Vases Won’t Cut It

Kaitlin Dryburgh

The Scottish Government has recently announced that they have fully endorsed all six recommendations provided by the Empire, Slavery, and Scotland’s Museums steering group. The group have looked to address an issue effecting many Western nations right now, how do they tackle their historic role in colonialism? Especially when it comes to artefacts and exhibits in Museums. Occasionally a story will crop up in the news concerning a repatriated museum artefact. For example, here in Scotland we recently returned an indigenous totem pole to Canada. The continued back and forth between Greece and the British Museum over the Parthenon marbles seemed to heat up last year as Rishi Sunak cancelled a meeting with the Prime Minister of Greece in retaliation to him “relitigating issues of the past”. Then King Charles played a blinder and wore a tie adorned with Greek flags at Cop28. Regardless of your thoughts towards him or the monarchy, that was rather humorous.  

Either way, it’s an issue that steadily receives media attention. Just this week the V&A as well as the British Museum returned several items of Ghana’s crown jewels, having been looted throughout the 19th century. True to Britain’s “retain and explain” policy, making it pretty much illegal for the majority of artefacts to be returned, the jewels have been loaned back. For many countries, items that were stolen being loaned back to them is simply unacceptable. Many calls have been made for this law to be changed, including from the director of the V&A. Although no one wants to live in a world where their museums no longer hold any pieces from other countries, it is important to return items that are of a significant religious or cultural value. Additionally, some countries or groups are looking to expand their collections and grow their tourist industries, and this should also be supported.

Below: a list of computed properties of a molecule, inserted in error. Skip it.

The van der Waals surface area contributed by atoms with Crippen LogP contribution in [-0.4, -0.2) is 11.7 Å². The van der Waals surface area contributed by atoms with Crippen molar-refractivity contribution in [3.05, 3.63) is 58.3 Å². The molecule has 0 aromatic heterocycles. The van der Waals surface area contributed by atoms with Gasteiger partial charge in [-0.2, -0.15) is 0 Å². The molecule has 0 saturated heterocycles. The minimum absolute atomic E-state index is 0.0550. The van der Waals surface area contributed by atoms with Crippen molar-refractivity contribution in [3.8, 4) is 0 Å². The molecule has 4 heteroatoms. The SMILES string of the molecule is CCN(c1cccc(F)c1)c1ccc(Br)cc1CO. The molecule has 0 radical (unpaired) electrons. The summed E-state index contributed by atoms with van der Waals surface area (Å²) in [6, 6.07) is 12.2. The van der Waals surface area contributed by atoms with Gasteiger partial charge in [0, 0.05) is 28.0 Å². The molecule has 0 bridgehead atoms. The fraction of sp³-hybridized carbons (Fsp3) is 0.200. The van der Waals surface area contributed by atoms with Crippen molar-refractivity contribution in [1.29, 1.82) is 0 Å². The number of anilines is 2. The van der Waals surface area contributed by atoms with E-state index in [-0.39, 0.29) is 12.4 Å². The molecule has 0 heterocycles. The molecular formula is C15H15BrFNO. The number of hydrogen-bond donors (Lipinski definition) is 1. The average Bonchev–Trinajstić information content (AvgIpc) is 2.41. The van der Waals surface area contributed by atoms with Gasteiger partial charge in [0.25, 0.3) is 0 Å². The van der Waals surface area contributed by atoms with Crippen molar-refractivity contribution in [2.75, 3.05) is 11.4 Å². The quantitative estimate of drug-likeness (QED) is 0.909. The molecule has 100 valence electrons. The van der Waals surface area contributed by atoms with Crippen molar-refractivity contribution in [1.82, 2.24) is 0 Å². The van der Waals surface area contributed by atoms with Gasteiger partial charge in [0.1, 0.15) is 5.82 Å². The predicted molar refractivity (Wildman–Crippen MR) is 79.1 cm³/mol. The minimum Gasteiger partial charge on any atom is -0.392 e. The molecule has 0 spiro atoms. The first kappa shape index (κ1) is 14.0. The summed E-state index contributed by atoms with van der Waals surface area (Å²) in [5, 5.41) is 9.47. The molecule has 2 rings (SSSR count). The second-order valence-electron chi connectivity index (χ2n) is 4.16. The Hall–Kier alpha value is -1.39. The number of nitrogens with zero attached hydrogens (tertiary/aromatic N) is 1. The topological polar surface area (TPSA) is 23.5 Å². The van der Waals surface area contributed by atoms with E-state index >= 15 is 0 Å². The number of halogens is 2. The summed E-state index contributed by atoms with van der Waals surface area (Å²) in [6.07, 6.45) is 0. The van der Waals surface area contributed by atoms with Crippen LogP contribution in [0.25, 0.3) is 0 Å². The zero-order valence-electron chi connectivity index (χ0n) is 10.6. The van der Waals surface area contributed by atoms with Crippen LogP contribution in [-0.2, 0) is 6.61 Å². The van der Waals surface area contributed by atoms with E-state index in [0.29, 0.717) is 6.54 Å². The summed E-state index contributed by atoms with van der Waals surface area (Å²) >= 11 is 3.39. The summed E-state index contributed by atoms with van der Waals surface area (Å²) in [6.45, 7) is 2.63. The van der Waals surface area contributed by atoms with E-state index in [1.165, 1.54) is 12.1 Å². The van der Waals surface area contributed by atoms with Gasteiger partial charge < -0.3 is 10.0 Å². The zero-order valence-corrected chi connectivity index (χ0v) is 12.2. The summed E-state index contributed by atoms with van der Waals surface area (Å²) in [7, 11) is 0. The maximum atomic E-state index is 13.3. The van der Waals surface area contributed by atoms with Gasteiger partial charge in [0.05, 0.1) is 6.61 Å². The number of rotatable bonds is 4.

The six recommendations put forward by the expert steering group include creating an organisation to lead on addressing our role in empire and colonialism, embedding anti-racist policy through-out museum workplaces, public consultation for museums, and commiting to further research and learning to establish a comprehensive view of historic events.  The last recommendation encourages the Scottish Government to “demonstrate support for the restitution and reparation of looted and unethically acquired items in Scottish collections”. I think the phrasing “demonstrate support” is very tricky indeed, since it allows for the government to adopt these recommendations without having to apply actionable support, despite supporting this in the past.

The Minister for Culture, Europe and International Development Christina McKelvie, who enthusiastically supported the recommendations, has some high expectations of the work that is expected to be carried out. Although she has asserted that currently the Scottish Government is unable to commit to the full £5,000,000 being asked for by the steering group, £200,000 is being made available. Yet she is determined that this will help Scotland acknowledge and learn from the past, and in essence address current day racial inequalities and reduce harms of systemic racism. It’s an understatement to say there’s pressure to deliver when you’re being asked to address deep rooted racism reflected in culture with just £200,000 in your pocket.

Yet it’s also about including the whole truth within culture, the good and the bad. Why something has come to be, why a certain aspect of culture grew from racism, and why we have come to acquire a certain artefact. I can personally reflect on a photography exhibition I viewed almost ten years ago which demonstrated the historic links between a town in Jamaica and Scotland. Although it did examine the sugar plantations, it failed to mention anything about slaves and colonialism. This should no longer be acceptable. If you want to tell a story through art it should really tell the full story, otherwise what is the point?